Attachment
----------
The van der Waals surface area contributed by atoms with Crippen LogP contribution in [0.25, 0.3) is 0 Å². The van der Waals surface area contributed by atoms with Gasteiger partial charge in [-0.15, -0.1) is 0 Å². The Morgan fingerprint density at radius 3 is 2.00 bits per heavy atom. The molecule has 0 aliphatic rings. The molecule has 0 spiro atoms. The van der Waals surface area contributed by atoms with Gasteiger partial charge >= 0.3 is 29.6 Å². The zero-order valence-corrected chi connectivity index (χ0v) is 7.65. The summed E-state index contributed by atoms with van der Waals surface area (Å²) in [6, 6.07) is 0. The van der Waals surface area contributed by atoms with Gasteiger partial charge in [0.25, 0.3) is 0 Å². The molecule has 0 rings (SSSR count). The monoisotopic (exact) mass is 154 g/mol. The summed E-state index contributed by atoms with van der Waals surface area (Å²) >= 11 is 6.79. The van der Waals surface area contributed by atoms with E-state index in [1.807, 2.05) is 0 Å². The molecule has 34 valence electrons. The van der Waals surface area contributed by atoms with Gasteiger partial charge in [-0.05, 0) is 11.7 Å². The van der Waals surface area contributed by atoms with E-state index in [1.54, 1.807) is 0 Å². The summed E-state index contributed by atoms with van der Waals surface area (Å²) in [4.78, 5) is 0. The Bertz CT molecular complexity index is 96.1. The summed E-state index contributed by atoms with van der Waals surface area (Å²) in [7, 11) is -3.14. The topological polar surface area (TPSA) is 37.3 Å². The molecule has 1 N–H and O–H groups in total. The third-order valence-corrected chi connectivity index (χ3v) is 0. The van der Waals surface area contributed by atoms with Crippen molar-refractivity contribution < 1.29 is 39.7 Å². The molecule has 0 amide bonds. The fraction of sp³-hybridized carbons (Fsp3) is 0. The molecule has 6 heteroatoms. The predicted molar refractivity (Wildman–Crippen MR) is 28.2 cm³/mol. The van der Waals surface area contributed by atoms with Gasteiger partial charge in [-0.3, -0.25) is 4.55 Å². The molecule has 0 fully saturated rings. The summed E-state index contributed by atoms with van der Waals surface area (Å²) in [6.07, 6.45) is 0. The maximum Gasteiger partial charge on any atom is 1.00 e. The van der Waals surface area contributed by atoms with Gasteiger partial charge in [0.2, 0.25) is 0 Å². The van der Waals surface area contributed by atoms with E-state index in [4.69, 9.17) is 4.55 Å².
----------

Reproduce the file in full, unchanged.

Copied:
The van der Waals surface area contributed by atoms with Crippen LogP contribution in [0.25, 0.3) is 0 Å². The van der Waals surface area contributed by atoms with Gasteiger partial charge in [-0.15, -0.1) is 0 Å². The Morgan fingerprint density at radius 3 is 2.00 bits per heavy atom. The molecule has 0 aliphatic rings. The molecule has 0 spiro atoms. The van der Waals surface area contributed by atoms with Gasteiger partial charge >= 0.3 is 29.6 Å². The zero-order valence-corrected chi connectivity index (χ0v) is 7.65. The summed E-state index contributed by atoms with van der Waals surface area (Å²) in [6, 6.07) is 0. The van der Waals surface area contributed by atoms with Gasteiger partial charge in [0.25, 0.3) is 0 Å². The molecule has 0 rings (SSSR count). The monoisotopic (exact) mass is 154 g/mol. The summed E-state index contributed by atoms with van der Waals surface area (Å²) >= 11 is 6.79. The van der Waals surface area contributed by atoms with E-state index in [1.807, 2.05) is 0 Å². The molecule has 34 valence electrons. The van der Waals surface area contributed by atoms with Gasteiger partial charge in [-0.05, 0) is 11.7 Å². The van der Waals surface area contributed by atoms with E-state index in [1.54, 1.807) is 0 Å². The summed E-state index contributed by atoms with van der Waals surface area (Å²) in [4.78, 5) is 0. The Bertz CT molecular complexity index is 96.1. The summed E-state index contributed by atoms with van der Waals surface area (Å²) in [7, 11) is -3.14. The topological polar surface area (TPSA) is 37.3 Å². The molecule has 1 N–H and O–H groups in total. The third-order valence-corrected chi connectivity index (χ3v) is 0. The van der Waals surface area contributed by atoms with Crippen molar-refractivity contribution < 1.29 is 39.7 Å². The molecule has 0 amide bonds. The fraction of sp³-hybridized carbons (Fsp3) is 0. The molecule has 6 heteroatoms. The predicted molar refractivity (Wildman–Crippen MR) is 28.2 cm³/mol. The van der Waals surface area contributed by atoms with Gasteiger partial charge in [-0.3, -0.25) is 4.55 Å². The molecule has 0 fully saturated rings. The summed E-state index contributed by atoms with van der Waals surface area (Å²) in [6.07, 6.45) is 0. The maximum Gasteiger partial charge on any atom is 1.00 e. The van der Waals surface area contributed by atoms with Gasteiger partial charge in [0.2, 0.25) is 0 Å². The van der Waals surface area contributed by atoms with E-state index in [4.69, 9.17) is 4.55 Å².